Back in the early 20th century, we didn’t have to worry about outbreaks spreading as fast because people didn’t get around the globe as freely. Now, if a major disease that is contagious breaks out in NYC for example, we’re fucked without vaccines. It’s that simple.

So, are their risks? Yes. Do they suck? Yes. Is there enough risk to stop vaccinating and wash our hands enough times to make sure disease is stopped? Fuck no. Do vaccines cause autism? There is no evidence to say that is the case. Is all of this very sad? Yep. Should emotion ever play into science and medicine? Absolutely not.

These are my opinions. You’re not going to change my mind unless new research that comes out stating one of the following:

  • A clear link between autism or any disease and vaccines. CLEAR!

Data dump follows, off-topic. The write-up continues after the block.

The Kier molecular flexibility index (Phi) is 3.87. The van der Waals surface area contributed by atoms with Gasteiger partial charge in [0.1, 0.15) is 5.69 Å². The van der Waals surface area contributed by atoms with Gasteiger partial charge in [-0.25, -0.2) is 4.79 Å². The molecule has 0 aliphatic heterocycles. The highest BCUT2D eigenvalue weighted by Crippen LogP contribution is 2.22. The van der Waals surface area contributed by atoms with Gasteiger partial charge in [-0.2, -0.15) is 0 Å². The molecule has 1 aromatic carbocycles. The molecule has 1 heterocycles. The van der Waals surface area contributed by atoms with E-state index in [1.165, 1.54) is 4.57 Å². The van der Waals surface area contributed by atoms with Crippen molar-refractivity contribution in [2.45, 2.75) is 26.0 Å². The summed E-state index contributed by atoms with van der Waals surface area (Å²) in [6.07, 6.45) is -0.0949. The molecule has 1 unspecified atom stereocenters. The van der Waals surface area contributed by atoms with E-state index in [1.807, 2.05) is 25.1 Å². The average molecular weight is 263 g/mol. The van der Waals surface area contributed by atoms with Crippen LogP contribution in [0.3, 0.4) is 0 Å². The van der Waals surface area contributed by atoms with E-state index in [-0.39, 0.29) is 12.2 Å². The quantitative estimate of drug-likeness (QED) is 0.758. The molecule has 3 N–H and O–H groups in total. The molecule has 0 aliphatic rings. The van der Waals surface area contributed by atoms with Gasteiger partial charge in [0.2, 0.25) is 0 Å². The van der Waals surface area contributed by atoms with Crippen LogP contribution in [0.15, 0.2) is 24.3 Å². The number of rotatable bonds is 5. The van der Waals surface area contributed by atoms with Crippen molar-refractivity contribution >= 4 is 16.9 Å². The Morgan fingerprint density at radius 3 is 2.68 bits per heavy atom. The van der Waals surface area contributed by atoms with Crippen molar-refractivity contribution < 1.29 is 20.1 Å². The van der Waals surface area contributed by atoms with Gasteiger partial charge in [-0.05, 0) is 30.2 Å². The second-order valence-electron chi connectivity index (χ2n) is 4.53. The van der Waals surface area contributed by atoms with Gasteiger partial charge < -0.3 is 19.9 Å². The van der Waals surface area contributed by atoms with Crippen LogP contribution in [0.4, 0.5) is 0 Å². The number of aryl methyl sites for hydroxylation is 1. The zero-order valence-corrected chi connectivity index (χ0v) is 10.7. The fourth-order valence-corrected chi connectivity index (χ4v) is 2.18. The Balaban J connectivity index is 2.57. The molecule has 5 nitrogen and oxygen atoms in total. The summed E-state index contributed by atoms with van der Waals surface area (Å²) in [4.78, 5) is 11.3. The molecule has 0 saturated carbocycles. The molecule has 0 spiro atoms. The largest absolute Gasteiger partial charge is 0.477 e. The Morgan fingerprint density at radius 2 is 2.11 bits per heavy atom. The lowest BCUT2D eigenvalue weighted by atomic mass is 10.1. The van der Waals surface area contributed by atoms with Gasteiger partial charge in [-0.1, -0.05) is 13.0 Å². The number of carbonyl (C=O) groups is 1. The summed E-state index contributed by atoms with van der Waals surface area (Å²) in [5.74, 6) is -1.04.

• A side effect so bad and rampant that it outweighs the number of deaths staved off by vaccines.

  • A vetted list of those killed by vaccines that far out numbers those helped by them.

Oh, the irony of writing this on the medium that inflates the problem. What a time.

Thank you for reading. It’s a long blog, and I know you probably have a lot to do. I also know I don’t bring a lot of heart to the debate, which might make you think I'm an asshole but in science there can't be heart ... it has to be all brain.

Cheers to a world where we can all debate, admit our mistakes and work together behind the experts that do the heavy lifting.